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No demolition permit for Underground Railroad house

Written by Teresa Boeckel/The York Daily Record | Jul 26, 2017 1:22 PM
mifflinhouse.jpg

Photo by Paul Kuehnel, File, York Daily Record

The Mifflin House, in Hellam Township, shown with a brick summer kitchen at left, is in jeopardy of being demolished. Historic preservationists, noting its connection to the Underground Railroad, want it saved.

The Hellam Township Zoning Hearing Board upheld the zoning officer's denial of a demolition permit.

(Undated) -- A Hellam Township board upheld a zoning officer's decision to deny a demolition permit for the Mifflin House, which served as a stop on the Underground Railroad.

The township's zoning hearing board voted 3-0 on the decision Tuesday night. The board listened to hours of testimony last month, which centered mainly on the words "existing farm complex to remain" on subdivision plans for the "Wright's Crossing Business Park." The words "to remain" were removed in more recent plans.

"...there were excellent points made on both sides," board member Michael Rhoads said. "...the board spent a good bit of time considering all the evidence provided ..."

Peter Solymos, the board's solicitor, said he will issue a written decision in 15 days, and Kinsley Equities II would have 30 days after receiving the decision to file an appeal to the York County Court of Common Pleas.

The Kreutz Creek Valley Preservation Society thanked the zoning hearing board for its decision in a news release, and Randy Harris, a consulting historian from Lancaster County, called it a "positive outcome." 

"We have time now to present our plan to try to get a resolution to avoid demolition," Harris said. "We're finishing a plan that will demonstrate how and why the building can be preserved and recycled, reused to tell this amazing story ..."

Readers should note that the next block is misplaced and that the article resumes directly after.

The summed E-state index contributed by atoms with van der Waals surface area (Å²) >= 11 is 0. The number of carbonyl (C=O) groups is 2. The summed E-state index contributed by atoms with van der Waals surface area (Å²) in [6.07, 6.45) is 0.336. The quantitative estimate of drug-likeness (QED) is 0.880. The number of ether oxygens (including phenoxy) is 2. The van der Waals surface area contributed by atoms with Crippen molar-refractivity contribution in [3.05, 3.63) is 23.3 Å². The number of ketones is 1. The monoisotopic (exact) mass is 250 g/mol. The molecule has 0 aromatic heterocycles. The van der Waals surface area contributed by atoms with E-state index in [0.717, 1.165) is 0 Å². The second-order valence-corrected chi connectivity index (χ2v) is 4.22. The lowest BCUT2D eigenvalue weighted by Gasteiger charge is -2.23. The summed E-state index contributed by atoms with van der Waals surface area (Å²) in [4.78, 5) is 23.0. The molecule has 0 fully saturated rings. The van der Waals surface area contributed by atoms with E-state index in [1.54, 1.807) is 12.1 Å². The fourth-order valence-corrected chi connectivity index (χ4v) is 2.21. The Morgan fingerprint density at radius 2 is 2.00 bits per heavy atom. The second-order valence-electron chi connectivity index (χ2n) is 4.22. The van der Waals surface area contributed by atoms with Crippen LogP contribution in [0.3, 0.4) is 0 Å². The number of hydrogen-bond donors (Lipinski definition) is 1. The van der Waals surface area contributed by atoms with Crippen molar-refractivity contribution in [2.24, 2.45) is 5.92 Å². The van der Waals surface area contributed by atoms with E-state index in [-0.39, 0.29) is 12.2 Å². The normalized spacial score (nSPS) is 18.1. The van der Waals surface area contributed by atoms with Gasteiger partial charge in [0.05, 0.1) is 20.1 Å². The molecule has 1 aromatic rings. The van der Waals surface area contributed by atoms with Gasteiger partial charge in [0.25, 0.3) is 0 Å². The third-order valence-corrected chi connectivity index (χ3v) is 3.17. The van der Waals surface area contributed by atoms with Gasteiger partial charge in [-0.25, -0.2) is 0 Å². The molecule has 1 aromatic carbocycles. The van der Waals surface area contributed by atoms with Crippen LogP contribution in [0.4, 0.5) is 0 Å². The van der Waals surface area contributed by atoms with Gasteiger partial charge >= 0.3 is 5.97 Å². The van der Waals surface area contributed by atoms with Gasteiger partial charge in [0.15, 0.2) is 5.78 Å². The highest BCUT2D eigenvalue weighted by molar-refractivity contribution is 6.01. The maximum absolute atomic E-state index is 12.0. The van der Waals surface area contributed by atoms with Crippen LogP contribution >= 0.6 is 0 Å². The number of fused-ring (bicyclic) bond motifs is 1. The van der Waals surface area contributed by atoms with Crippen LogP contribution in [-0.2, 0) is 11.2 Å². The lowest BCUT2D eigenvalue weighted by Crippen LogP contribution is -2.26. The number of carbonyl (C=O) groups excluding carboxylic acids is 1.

In the 19th century, the Mifflin family -- Jonathan and Susanna Mifflin, and their son, Samuel -- hid freedom-seekers and helped to ferry them across the Susquehanna River. The house also played a role during the Civil War.

The Mifflin House is historically significant enough to be eligible to be placed on the National Register of Historic Places.

Preservationists plan to show how the river, other properties in Wrightsville and in Lancaster County can be part of a larger-scale landscape for the story of the Underground Railroad and the Civil War, Harris said.

Preservationists hope to convince Kinsley and the Blessing family to consider the plan, Harris said.

Tim Kinsley did not comment on the decision.

The zoning hearing board met in executive session to ask legal questions of its solicitor before rendering its decision.

The small meeting room at the Hellam Township building was packed, and people stood outside of the room to hear the decision.

Don Bair of Historical Wrightsville Inc., a local historical society, said he was elated by the decision but remains reserved at the same time. It gives some time.

"That kind of history needs to be passed on to people," he said.

A stone Hellam Township farmhouse with much of its original interior, and part of the Underground Railroad may soon become part of an industrial park. Paul Kuehnel

This story is part of a partnership between WITF and the York Daily Record.

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